Until recently, the area of the former Roman provinces of Dacia and Moesia inferior in Romania and northern Bulgaria, as well as the Greek colonies, Roman cities and their hinterland on the shores of the Black Sea (Figure 1), have been studied within quite narrow parameters, with a strong emphasis on Romanisation and continuity. Such studies lacked comparisons with other provinces and did not consider information available for stone monuments in full, such as the type of monument, inscription or archaeological context. Within the current three-year ARHEOMEDIA project, ancient stone monuments bearing images (different kinds of funerary monuments, cult and votive sculpture and architectural decoration) are being investigated using a more synthetic and comparative methodology.
The project focuses on iconography and, as far as possible, the reconstruction of the original context of production, 'message' and elements of display (beneficiaries, artists, workshops and the ancient 'public') exhibited by the stone monuments. It examines the possible influences on craftsmanship and iconography, the importation of monuments, materials or artists, and the relationship between written and visual media in the ancient communities considered. The presence in the region of colonists from all over the Roman empire, attested by the written sources, can also be traced in the sculpture, as shown by the iconography or the details depicted.
Examples of external influences include the inscription on the Mithraic relief found at the cave of 'La Adam', Constanta County in Romania, which mentions the dedicant, a senior tax official, and the artist, Phoibos of Nicomedia in Asia Minor (Figure 2). A small series of similar votive reliefs from the region were either made or influenced by foreign artists and their works. At the Late Roman fortress of Halmyris, the re-used fragmentary gravestone of a lady (Figure 3) presents dress details specific to the Norico-Pannonian area of the empire. A few similar examples are known from Dacia; they are taken to represent the visual expression of the origin of the population of the province. The overall shape of the funerary monuments shows this Norico-Pannonian influence more generally.
If we turn to iconography and inscriptions, the mixture of cultures and traditions brought by the colonists and soldiers, known to have come ex toto orbe Romano, results in the hybrid iconography and the variety of types of monuments that can be seen in Dacia and Moesia inferior. Epigraphic studies document the various provenances of the provincial population, while Dacian soldiers were relocated to Britain, Germania and Numidia. The situation in Moesia inferior is different, following the tradition of Greek colonies on the shores of the Black Sea but incorporating Roman input. Such blending of many traditions and regional elements is an aspect of Roman provincial art that has yet to be fully explored.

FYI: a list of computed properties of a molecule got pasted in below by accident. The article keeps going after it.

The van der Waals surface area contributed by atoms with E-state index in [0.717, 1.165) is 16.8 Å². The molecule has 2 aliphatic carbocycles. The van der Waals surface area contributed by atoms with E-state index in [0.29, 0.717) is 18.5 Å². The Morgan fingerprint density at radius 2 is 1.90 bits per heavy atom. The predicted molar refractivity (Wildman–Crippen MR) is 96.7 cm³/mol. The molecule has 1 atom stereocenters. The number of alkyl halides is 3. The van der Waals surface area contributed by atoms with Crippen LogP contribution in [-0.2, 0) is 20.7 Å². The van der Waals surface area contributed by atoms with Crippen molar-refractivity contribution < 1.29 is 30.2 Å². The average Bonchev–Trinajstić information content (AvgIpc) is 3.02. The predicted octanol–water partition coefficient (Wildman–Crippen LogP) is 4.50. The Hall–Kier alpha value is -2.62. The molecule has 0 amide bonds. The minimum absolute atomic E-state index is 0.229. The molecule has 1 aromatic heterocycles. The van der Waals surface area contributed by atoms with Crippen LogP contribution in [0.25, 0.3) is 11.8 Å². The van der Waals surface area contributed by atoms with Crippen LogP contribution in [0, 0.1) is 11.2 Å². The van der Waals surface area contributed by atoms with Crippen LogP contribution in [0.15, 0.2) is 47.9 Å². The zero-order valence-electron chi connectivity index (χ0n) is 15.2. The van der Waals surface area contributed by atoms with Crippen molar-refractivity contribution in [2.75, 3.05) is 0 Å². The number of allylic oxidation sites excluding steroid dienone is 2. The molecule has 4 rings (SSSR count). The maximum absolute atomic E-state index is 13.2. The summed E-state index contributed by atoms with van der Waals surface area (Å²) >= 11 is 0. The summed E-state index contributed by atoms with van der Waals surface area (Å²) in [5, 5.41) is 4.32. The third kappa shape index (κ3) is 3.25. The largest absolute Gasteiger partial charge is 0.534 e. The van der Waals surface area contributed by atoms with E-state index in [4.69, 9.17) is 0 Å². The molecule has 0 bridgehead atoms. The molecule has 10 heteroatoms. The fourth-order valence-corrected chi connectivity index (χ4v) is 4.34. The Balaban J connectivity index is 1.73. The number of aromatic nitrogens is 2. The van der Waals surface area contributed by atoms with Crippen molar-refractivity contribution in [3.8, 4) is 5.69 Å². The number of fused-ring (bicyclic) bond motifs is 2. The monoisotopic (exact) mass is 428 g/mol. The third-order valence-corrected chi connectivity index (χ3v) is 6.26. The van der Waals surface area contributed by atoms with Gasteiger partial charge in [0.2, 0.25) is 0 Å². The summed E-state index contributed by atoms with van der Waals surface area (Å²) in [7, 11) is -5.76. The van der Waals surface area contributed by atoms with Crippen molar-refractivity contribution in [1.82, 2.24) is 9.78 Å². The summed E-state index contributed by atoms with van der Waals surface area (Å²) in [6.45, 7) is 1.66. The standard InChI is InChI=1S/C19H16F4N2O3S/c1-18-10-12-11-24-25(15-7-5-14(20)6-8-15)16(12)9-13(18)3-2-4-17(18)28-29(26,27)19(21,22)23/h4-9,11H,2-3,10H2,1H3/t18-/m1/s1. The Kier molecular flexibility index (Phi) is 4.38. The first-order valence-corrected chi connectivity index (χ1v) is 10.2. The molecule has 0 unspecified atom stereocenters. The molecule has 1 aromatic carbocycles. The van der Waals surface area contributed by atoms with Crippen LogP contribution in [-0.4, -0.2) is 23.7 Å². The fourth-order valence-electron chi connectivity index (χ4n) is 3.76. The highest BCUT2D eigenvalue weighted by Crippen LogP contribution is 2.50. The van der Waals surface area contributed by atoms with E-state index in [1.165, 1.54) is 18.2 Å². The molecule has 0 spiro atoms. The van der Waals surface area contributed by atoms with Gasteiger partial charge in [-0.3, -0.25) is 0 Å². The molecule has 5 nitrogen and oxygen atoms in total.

Three case studies in our project concentrate on the use of colour on ancient cult and votive monuments, on architectural decoration and on funerary monuments. The systematic study of colouring practices in antiquity, mentioned in the literature as early as the eighteenth century, is relatively young, especially as it requires pluri-disciplinary investigations.
Among the large-scale, 2–3m high stelae from Halmyris, Tulcea County (Zahariade & Alexandrescu 2011), traces of colour are still preserved, the most visible being the iron-based red and yellow pigments (Figures 4 & 5) investigated through macro photography, optic microscopy, X-ray fluorescence spectrometry (XRF), scanning electron microscopy (SEM) and energy dispersive X-ray analysis (EDX). Colour can also be seen on a further significant category in the region, the funerary lions. An example from Benic, Alba County (Figure 6), in the territory of the Roman colony Apulum, shows blue colour (Figure 7) marking the eyes of the lion.
Ancient cult statues from the area of the Pontus Euxinus, and their depictions on coins minted by the cities in the Greek and Roman periods are the object of a further study; it examines whether cult statues were realistically depicted or whether they used a representative but standardised motif. One of the most valuable examples for this type of enquiry is a statuary group depicting Fortuna and Pontus (Figure 8) which forms part of the famous 'Tomis Sculpture Treasure' (a temple inventory hidden for protection in Late Antiquity). This very group is to be seen on several coins of Tomis (Figure 9).
Finally, the ancient monuments used as spolia in the Late Roman fortresses of Moesia/Scythia minor and the so-called 'hoards of sculpture' from the third century AD have been identified as a suitable topic for detailed investigation. Preliminary results show that the common view of the role played by the Christians in the destruction of pagan statuary is only partly confirmed by the available evidence.
Our thanks go to the National Council of Research in Higher Education of the Ministry of Education and Research in Romania for financially supporting this project. The elemental characterisation of the colour traces is due to the Laboratory of microphysical characterisation of the National Institute for R&D in Microtechnologies (IMT-Bucharest).